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The reporting season has so far been a touch better than expected. Just over a third of companies had reported as this column was written. The number of positive profit surprises and the breadth of profit increases were slightly higher than usual.
Don’t get too excited: results quality often tails off in the last two weeks of the profit season and the resource sector is doing most of the heavy lifting in terms of earnings growth. But there is enough to suggest the Australian share market’s recent gains have been justified – and that the market is not as expensive as the bears claim.
I’m always more interested in the micro rather than macro details, that is, the small-cap companies that surprise the market with good results. I hesitate to say “outperformed market expectation” because so few broking firms cover many small-cap stocks these days, making consensus forecasts too rubbery to use.
Here are three results that caught my eye.
I have written about the furniture retailer among my favoured small-caps several times for the Switzer Report in the past five years. Nick Scali’s five-year annualised return (assuming dividend reinvestment) of 27% puts it among the market’s best small-caps.
Consider the context for that performance. A slowing housing market and patchy consumer confidence is a tough background for a discretionary furniture retailer. Not to mention, rising competition from bricks-and-mortar furniture retailers and furniture websites.
Yet Nick Scali increased revenue by 7.7%, to $250 million, and after-tax profit by 10% to $41 million in FY18. The market liked the result, driving the company’s shares 13% higher on the news, and helping it recover share-price losses in the last few months.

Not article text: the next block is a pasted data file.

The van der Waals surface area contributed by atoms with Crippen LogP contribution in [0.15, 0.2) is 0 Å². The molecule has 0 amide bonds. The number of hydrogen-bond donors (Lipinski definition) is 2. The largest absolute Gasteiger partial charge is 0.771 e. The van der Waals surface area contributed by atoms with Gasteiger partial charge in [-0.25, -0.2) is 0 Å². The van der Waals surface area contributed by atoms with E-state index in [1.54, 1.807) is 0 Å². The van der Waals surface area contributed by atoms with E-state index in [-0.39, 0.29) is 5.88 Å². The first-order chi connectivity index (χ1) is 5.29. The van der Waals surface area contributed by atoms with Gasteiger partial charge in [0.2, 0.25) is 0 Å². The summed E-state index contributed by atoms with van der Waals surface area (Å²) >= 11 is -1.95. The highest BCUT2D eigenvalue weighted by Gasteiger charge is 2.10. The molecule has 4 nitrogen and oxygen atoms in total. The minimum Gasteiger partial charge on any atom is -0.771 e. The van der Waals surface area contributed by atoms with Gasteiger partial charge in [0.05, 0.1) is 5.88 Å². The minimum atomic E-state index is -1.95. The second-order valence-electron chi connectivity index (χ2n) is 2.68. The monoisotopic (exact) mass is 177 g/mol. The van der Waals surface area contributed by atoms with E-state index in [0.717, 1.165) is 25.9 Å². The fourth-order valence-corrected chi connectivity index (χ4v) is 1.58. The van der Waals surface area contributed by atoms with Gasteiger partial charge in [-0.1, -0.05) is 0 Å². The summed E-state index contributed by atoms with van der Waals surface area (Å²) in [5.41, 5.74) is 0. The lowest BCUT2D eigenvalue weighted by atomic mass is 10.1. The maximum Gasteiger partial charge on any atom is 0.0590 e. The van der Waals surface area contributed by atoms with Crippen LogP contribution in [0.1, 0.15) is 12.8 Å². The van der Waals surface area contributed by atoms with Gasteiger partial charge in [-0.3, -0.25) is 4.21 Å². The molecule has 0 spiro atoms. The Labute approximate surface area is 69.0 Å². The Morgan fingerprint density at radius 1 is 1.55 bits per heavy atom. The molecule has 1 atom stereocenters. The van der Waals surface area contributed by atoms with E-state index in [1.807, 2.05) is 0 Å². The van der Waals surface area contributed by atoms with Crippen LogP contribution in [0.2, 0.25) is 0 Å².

New stores are driving growth. Nick Scali opened six stores in FY18, including its first in New Zealand, taking its network to 55 stores. It plans to open at least another six stores in FY19 and quickly reach its target of 75 stores. New Zealand should be a source of solid growth, with the Auckland store so far performing ahead of expectations.
A larger store network is creating greater economies of scale and driving down Nick Scali’s cost of doing business (CODB) to sales. The ratio has fallen from 45% in FY14, to 38% in FY17. Simply, it is selling more furniture at a higher margin.
I still think the market is underestimating Nick Scali’s sales growth in “case goods”, such as entertainment units and coffee and dining tables – now about a third of revenue.
Longer term, the company’s business model is attractive. Nick Scali owns properties that house some of its key stores, meaning less exposure to shopping-centre rent increases. And requiring customers to pay for furniture upfront and wait weeks or months to receive it reduces store inventory and boosts operating cash flow and the balance sheet.
The main risk is an acceleration in the housing downturn but Nick Scali has shown it can perform in strong and weak housing cycles. The FY18 result was yet more confirmation that the company has a valuable competitive edge that is driving performance.
After avoiding the international education stock for years, I became bullish on Navitas on valuation grounds and outlined a contrarian case to buy it for the Switzer Report in July 2018. Navitas rallied from $4.24 at the time of that story to $4.61.
As I wrote, new management is refocusing and rebasing Navitas, removing underperforming divisions and improving earnings visibility. Navitas’ forward Price Earning (PE) multiple of 18 is reasonable for a company with a 28% return on equity.